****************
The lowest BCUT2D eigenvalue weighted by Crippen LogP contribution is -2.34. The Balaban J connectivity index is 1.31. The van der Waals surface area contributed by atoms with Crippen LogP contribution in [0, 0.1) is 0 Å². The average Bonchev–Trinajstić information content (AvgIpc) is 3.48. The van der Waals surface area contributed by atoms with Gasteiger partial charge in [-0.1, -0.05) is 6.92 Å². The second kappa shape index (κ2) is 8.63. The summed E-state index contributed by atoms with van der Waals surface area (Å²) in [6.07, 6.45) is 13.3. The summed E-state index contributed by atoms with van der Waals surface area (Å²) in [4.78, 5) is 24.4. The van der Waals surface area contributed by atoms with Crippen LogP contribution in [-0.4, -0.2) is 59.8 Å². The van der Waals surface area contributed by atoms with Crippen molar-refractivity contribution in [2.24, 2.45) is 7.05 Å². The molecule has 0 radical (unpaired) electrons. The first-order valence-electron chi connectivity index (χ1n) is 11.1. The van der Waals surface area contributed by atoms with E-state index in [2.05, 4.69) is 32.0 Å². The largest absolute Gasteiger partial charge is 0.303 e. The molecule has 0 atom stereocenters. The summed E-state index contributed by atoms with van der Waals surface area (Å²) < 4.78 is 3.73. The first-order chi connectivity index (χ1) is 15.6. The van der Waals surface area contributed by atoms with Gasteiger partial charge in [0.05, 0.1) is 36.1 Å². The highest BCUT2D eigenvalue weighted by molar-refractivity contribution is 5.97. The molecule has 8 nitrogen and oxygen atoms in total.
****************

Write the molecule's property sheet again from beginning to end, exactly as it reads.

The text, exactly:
The lowest BCUT2D eigenvalue weighted by Crippen LogP contribution is -2.34. The Balaban J connectivity index is 1.31. The van der Waals surface area contributed by atoms with Crippen LogP contribution in [0, 0.1) is 0 Å². The average Bonchev–Trinajstić information content (AvgIpc) is 3.48. The van der Waals surface area contributed by atoms with Gasteiger partial charge in [-0.1, -0.05) is 6.92 Å². The second kappa shape index (κ2) is 8.63. The summed E-state index contributed by atoms with van der Waals surface area (Å²) in [6.07, 6.45) is 13.3. The summed E-state index contributed by atoms with van der Waals surface area (Å²) in [4.78, 5) is 24.4. The van der Waals surface area contributed by atoms with Crippen LogP contribution in [-0.4, -0.2) is 59.8 Å². The van der Waals surface area contributed by atoms with Crippen molar-refractivity contribution in [2.24, 2.45) is 7.05 Å². The molecule has 0 radical (unpaired) electrons. The first-order valence-electron chi connectivity index (χ1n) is 11.1. The van der Waals surface area contributed by atoms with E-state index in [2.05, 4.69) is 32.0 Å². The largest absolute Gasteiger partial charge is 0.303 e. The molecule has 0 atom stereocenters. The summed E-state index contributed by atoms with van der Waals surface area (Å²) < 4.78 is 3.73. The first-order chi connectivity index (χ1) is 15.6. The van der Waals surface area contributed by atoms with Gasteiger partial charge in [0.05, 0.1) is 36.1 Å². The highest BCUT2D eigenvalue weighted by molar-refractivity contribution is 5.97. The molecule has 8 nitrogen and oxygen atoms in total.